We often get asked about which filmmaking gear is necessary and versatile at the same time. Besides a basic tripod and monopod there are a few tools that can help a filmmaker to capture amazing tracking shots. There is obviously not one right tool because what’s needed always depends on the project. We made an overview video in which we feature three essential pieces of gear: A three-axis hand-held gimbal, a slider and a jib (camera crane).

You can watch the video “Most versatile filmmaking tool?” in 4K (actually Ultra HD) below:

3-axis hand-held gimbals are booming right now – for a good reason. They are the electronic version of the steadycam, stabilizing hand-held shots especially while the camera man is walking or even running. Gimbals are very versatile because they don’t have many limitations when it comes to moving shots and what’s also a reason that almost everyone wants to have one is the fact that they are becoming more and more affordable.

Below is video featuring footage captured with a 3-axis hand-held camera stabilizer.

Are sliders still necessary with all these cool new gimbals around? Yes, because they can be used for shots where gimbals would most certainly fail. Especially telephoto close up shots of objects or scenes that need to be captured very slowly with steady movement. But sliders are also useful when it comes to capturing vertical shots and of course push and pulls. Besides that sliders are still the best tool to capture moving timelapses. For travelling sliders can be a good companion because lately most manufacturers have focused on delivering small, short and lightweight models that easily fit in a backpack. Even though the idea of having a tiny slider may sound intriguing always remember that the shorter a slider is the less it actually does what it should do – slide. We have long and short sliders but we prefer using the ones that are longer than 60cm (2 ft.) because the effect is just much more impressive. So before buying a slider ask yourself how often you actually need to put it in a backpack and then decide whether you need the short one or rather a long one.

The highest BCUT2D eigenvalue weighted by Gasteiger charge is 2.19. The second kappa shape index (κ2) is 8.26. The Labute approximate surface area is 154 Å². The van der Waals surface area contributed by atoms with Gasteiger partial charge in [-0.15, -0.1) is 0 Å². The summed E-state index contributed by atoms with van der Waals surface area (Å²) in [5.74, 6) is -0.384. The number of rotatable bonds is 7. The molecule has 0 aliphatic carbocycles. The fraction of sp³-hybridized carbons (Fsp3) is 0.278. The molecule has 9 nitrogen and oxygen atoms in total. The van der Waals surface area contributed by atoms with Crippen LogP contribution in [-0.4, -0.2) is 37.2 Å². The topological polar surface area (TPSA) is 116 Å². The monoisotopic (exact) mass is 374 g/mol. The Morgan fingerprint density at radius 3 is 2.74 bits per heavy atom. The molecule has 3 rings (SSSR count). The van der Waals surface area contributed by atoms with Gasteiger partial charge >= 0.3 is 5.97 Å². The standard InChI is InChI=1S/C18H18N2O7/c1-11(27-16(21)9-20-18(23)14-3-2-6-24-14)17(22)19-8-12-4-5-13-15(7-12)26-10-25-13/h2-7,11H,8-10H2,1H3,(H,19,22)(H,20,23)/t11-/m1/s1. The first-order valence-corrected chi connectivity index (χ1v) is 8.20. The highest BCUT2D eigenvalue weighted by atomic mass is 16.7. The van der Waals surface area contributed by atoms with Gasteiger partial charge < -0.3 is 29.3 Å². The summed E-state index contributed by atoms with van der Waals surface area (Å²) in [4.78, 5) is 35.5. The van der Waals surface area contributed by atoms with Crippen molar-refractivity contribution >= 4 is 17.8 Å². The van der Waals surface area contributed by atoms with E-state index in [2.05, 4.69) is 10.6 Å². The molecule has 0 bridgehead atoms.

Every time we work with a jib we are amazed by the outcome and the great footage that can be captured using it. But we don’t often use jibs because as I said in the video they are most useful for establishing shots and overhead shots and we just don’t need that on every project. Another reason to think twice before using it is the size, weight and the time to set it up. For example the Konova Sun Jib that we used in the video has a maximum length of 112cm (3.7 ft.) which is very short for a camera crane. But if you compare it to a compact slider or a single hand-held gimbal it’s pretty big and heavy. So is it even worth getting a jib? The answer is pretty simple. If you need it more than once a month it’s a good investment otherwise you could just rent one.


The previous jibs we used were much bigger and had way more parts which resulted in spending a lot of time just setting them up. Once the shot was captured the jibs needed to be re-assembled just to be set up at a different place even if it wasn’t far from the first location but it’s nearly impossible to carry a 4m long jib by hand even if three or more people are involved. The Sun Jib is clearly designed for small or even one man crews that need to be quick in setting up and capturing a scene.

Gear we used for the production of this video:

3-axis gimbal: Zhiyun Crane

Jib/camera crane: Konova Sun Jib

Long slider: Konova K5

Small slider: Polly Slider

Main camera: Sony A7S II

Small camera: Panasonic LX100

Additional camera: Panasonic GH4

Written by Moritz Janisch